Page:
Can Israel be deflected from its war path?

The real danger of Binyamin Netanyahu's irrational arguments for military action in Iran.

Tensions over Iran rumble on. Following Binyamin Netanyahu's speech on Monday to the lobby group Aipac, in which he declared that "a nuclear-armed Iran must be stopped", the Israeli prime minister has reiterated his belief that negotiations with Tehran would serve only to "deceive" or "bamboozle" the west.

But this time round, he came up with a curious suggestion. "The only way you get a result is if you got them to agree to freeze their enrichment, take out all the enriched uranium that they have enriched, take it out of Iran, the stuff that can make bombs," he said. "If they want to make medical isotopes, you can give them back -- uranium that can serve that purpose, a peaceful purpose."

It's curious because not so long ago, a similar plan was proposed by Turkey and Brazil. In 2010, Turkey offered to receive a substantial shipment of uranium from Iran, to be exchanged for nuclear rods that can be used in scientific research but cannot be processed to make weapons. Under the terms of the agreement, Iran would not stop its enrichment programme but would be left with too little uranium to develop a bomb. An Israeli official quickly dismissed the plan at the time as a "trick"; Netanyahu announced soon afterwards that it was "a bogus suggestion . . . This is transparently an Iranian act of deception that is meant to divert international opinion."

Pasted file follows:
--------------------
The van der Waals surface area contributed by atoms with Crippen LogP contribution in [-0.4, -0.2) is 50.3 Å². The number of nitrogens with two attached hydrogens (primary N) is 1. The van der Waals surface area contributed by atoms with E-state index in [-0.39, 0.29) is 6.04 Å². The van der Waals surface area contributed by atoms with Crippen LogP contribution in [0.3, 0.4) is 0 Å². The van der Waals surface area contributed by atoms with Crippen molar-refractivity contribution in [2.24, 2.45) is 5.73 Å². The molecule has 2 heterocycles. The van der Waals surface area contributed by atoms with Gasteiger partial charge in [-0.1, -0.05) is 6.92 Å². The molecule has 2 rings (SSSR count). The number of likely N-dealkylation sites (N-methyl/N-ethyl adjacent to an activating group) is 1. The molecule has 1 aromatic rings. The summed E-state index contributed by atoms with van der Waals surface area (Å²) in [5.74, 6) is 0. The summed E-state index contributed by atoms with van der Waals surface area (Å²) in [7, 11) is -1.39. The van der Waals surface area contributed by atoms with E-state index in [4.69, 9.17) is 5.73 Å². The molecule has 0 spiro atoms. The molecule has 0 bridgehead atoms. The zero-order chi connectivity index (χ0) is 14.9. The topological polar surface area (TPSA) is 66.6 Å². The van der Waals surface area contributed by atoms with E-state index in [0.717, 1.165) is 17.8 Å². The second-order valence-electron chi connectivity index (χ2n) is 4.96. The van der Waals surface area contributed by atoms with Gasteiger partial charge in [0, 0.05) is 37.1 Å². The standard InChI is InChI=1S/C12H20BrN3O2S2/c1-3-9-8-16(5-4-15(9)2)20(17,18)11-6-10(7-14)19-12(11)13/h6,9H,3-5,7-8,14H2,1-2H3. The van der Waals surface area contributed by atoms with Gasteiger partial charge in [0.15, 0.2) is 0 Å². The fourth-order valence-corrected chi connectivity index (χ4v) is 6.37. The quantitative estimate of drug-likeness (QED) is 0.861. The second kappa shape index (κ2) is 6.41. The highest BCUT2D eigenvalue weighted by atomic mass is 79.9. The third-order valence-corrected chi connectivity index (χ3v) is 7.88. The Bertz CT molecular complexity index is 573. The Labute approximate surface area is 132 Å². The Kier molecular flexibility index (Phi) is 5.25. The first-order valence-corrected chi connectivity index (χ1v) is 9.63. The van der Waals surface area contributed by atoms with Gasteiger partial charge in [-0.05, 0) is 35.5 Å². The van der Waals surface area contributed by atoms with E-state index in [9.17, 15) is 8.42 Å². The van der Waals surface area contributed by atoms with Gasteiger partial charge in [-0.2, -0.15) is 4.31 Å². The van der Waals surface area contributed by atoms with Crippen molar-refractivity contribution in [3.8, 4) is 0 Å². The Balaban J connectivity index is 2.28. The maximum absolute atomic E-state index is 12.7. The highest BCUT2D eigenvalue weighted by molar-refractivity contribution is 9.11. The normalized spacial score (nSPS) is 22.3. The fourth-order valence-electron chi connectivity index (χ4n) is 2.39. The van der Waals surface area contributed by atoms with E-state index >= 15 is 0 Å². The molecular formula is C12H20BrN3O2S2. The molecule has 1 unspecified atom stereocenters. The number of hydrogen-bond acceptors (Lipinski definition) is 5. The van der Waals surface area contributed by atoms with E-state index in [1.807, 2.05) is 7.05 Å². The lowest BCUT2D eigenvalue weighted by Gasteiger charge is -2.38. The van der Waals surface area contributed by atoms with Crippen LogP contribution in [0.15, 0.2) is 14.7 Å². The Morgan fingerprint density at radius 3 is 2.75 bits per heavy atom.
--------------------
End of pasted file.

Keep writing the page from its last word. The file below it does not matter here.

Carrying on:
Norman Lamont writes in more depth about the deal and the Iranian question at large in a recent review of Trita Parsi's book A Single Roll of the Dice, so I won't go further than to ask: is there anything that Iran can do to placate the increasingly war-hungry Israel? Netanyahu's blinkered enthusiasm for military action sits oddly with recent political history -- he seems to have forgotten the Brazil-Turkey episode altogether.

This kind of inconsistency is nothing new from Israel. And it's the kind of double-think that made it possible for Shaul Chorev, head of Israel's atomic energy commission, to assert before the 55th general conference of the IAEA in September 2011: "The essential preconditions for the establishment of the Middle East as a mutually verifiable zone, free of weapons of mass destruction and delivery systems, are comprehensive and durable regional peace and full compliance by all regional states, with their arms control and non-proliferation obligations." (An odd sentiment from a spokesman for a country that refused to sign the Nuclear Non-Proliferation Treaty and almost certainly possesses a secret atomic arsenal.)

Chorev's apparent enthusiasm for conducting "direct negotiations" to bring about such a "mutually verifiable zone" was undercut by Netanyahu's insistence at the Aipac meeting that time was running out for diplomacy with Iran. The Israeli prime minister compared the supposed inaction of the US and its western allies to the years preceding the Holocaust and declared, with his characteristic flair for drama: "I will never let my people live in the shadow of annihilation."